The Home Run Derby is one of the most overrated events in sports.
The under card to the Major League Baseball All-Star Game is a snooze fest after a few minutes.
One by one, some of the game's top sluggers step up to the plate and launch long home runs off of batting practice pitchers.
And then, to create some kind of storybook drama, the cameras pan to the other All-Stars not participating, sprawled on the grass watching the festivities with their kids in one arm and camcorder in the other.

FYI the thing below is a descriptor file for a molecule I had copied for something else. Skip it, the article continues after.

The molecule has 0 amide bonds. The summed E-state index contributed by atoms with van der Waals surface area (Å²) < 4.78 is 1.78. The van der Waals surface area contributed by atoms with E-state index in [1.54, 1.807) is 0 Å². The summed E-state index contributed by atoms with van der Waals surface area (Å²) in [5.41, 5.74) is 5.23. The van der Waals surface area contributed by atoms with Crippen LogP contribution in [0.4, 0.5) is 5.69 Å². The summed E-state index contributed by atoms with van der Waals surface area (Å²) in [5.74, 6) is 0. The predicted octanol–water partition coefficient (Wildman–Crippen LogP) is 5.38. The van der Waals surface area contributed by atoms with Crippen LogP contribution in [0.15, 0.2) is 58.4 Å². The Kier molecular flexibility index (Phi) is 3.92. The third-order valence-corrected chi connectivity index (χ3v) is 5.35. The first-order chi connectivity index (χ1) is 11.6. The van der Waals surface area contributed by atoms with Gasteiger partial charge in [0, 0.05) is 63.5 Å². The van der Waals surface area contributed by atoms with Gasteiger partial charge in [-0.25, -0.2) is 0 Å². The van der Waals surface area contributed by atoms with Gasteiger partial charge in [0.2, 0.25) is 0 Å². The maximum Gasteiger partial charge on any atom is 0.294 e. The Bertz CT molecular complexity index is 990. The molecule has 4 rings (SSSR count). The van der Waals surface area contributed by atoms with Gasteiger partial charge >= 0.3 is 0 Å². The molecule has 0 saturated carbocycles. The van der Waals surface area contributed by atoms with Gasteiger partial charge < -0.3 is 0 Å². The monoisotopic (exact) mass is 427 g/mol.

The home run is not even the most exciting moment in a baseball game, unless it immediately changes the outcome. It's much more compelling to watch a well-executed double play, a diving catch or someone scampering from first to third on a hit-and-run.
In the Home Run Derby, the pitches come in with the speed of an adrift balloon and must look the size of a volleyball to the hitter. The result is predictable: There's a swing and a deep drive to left; it's gone.
And when it comes up short, we watch a gaggle of little kids trying to catch the ball, most times the ball falling over their head or in between.
The Home Run Derby is a field-day exhibition that should be reserved for family and friends.
Bring on the three-legged race.